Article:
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LaFayette coach Chad Fisher wanted a family atmosphere within his football program, but the Ramblers have gone above and beyond with nine sets of siblings.

LaFAYETTE, Ga. — For decades, football coaches have strived to incorporate closeness within their teams.

Now, though, the question has to be asked: Can you have too much of a family atmosphere? At LaFayette, the Ramblers might be pushing the limit, and it's starting to take its toll on the coaching staff.

"There's usually confusion involved on a daily basis," said head coach Chad Fisher, unable to keep a straight face. "It's interesting around here, to be sure."

Fisher, in his third season at the Walker County school, has a robust roster of 85 players, a good number for a Class AAAA program. Nearly a quarter of them are sets of brothers.

"We've got nine sets of brothers on the team," smiles Fisher. "I've never been involved with anything like this before. The biggest challenge is I get most of them mixed up. I can't tell them apart at all."

One pair of brothers are twins. The only thing that's somewhat saved Fisher is that Grant and Grayson Blaschke happen to be his next-door neighbors.

"Most people can't tell us apart, but Coach Fisher is actually pretty good at it," Grayson said. "He had trouble at first. It's kind of cool to have your coach as your neighbor as long as I stay on his good side.

"Really, it's a lot of fun here. Me and Grant moved here from Colorado, and we only had each other as friends. Now we've made friends with pretty much everybody on the team. Hey, we all have to be close."

If they weren't, Fisher said, things could go south quickly. As it is, although the older siblings usually rule, the team gets along.

"Seriously, this is a close group," Fisher said. "Now, the younger brothers get picked on by the older ones, but it's not bad."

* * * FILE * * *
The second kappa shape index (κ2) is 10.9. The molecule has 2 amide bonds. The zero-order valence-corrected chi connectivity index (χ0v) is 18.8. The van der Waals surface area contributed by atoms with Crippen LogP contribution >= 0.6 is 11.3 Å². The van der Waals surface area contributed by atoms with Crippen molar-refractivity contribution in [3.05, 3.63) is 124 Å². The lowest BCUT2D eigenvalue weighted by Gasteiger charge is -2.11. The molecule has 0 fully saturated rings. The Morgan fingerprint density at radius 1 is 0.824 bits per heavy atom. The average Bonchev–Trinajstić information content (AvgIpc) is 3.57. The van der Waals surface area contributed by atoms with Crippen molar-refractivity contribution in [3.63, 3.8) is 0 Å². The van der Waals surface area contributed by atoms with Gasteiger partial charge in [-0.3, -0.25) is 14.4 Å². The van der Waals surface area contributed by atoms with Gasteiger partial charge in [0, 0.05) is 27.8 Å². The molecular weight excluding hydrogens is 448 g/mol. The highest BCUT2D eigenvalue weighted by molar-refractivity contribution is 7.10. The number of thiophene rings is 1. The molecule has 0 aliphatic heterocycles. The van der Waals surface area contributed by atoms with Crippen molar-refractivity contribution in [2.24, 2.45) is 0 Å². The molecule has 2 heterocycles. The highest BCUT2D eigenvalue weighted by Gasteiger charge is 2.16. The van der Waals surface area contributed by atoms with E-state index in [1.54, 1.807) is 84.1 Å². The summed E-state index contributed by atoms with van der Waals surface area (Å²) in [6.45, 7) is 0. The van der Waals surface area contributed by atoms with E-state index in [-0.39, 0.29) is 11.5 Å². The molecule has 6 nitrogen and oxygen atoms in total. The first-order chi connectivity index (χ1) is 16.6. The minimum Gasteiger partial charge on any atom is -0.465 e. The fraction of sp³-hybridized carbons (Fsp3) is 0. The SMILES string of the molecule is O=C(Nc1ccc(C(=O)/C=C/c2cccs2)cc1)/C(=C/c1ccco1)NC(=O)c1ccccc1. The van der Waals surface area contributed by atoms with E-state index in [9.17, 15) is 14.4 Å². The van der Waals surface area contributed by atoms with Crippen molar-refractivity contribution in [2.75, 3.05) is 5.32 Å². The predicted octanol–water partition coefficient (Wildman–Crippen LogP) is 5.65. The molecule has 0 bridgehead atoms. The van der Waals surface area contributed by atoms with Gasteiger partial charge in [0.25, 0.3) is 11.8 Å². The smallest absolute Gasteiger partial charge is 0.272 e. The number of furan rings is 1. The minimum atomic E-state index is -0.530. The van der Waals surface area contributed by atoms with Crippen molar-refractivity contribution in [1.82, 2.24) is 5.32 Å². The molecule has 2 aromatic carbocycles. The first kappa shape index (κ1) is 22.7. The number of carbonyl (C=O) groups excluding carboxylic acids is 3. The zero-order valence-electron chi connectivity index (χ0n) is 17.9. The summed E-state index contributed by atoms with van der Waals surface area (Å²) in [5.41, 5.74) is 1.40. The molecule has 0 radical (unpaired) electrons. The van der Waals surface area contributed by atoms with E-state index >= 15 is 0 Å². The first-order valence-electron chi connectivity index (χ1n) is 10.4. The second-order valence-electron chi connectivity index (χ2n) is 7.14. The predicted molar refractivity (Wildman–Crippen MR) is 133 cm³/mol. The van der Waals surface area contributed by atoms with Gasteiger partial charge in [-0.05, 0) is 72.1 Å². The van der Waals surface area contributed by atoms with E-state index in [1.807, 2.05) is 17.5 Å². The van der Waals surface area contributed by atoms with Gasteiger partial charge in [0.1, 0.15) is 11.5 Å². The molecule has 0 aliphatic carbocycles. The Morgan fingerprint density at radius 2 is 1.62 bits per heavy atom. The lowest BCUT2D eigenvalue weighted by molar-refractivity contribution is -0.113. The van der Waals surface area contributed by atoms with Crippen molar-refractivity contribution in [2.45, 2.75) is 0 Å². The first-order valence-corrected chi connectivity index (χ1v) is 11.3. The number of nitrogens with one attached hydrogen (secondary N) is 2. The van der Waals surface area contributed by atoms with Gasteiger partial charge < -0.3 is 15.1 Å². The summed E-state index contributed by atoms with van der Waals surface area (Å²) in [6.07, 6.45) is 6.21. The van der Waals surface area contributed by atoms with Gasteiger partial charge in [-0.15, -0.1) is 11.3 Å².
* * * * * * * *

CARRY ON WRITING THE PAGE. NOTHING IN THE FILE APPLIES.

Clayton Lane is a three-year starting senior at running back and linebacker, one of the team's leaders, and now he gets to add mentor to his responsibilities. Freshman brother Colton, a running back and defensive back, is getting to learn the right way to do things instead of just hearing about it.

For Clayton, the experience is something he plans to cherish.

"He's a talented freshman," he said of Colton. "I didn't think he would perform like he has, because he was kind of average in middle school. I'm happy for him and he's really learned a lot. I think it's pretty cool. This is the first year me and my brother have ever played on the same team. It's the person you've grown up with your whole life, and it's always been my dream to play with him."

Of course, the little brother can't get the upper hand very often. It would upset the delicate balance of, you know, brotherhood.

"We've been playing together for the past few years now," said senior Trevor Bowman, brother of junior Nathan Bowman. "I'm the better player, of course. The older brother is always better. He's not really a bad player — it's just that I can't ever say he has the edge on me.

"The brothers around here all work together really well. It's always fun to run your little brother over. You can always pick him up and do it again the next play."

Ahh, nothing like that family feeling, right, Coach?

"We always say we're trying to build a family atmosphere," Fisher said, "and I can truly say we have at LaFayette."

— Contact Lindsey Young at lyoung@timesfreepress.com or at 423-757-6296; follow at Twitter@youngsports22

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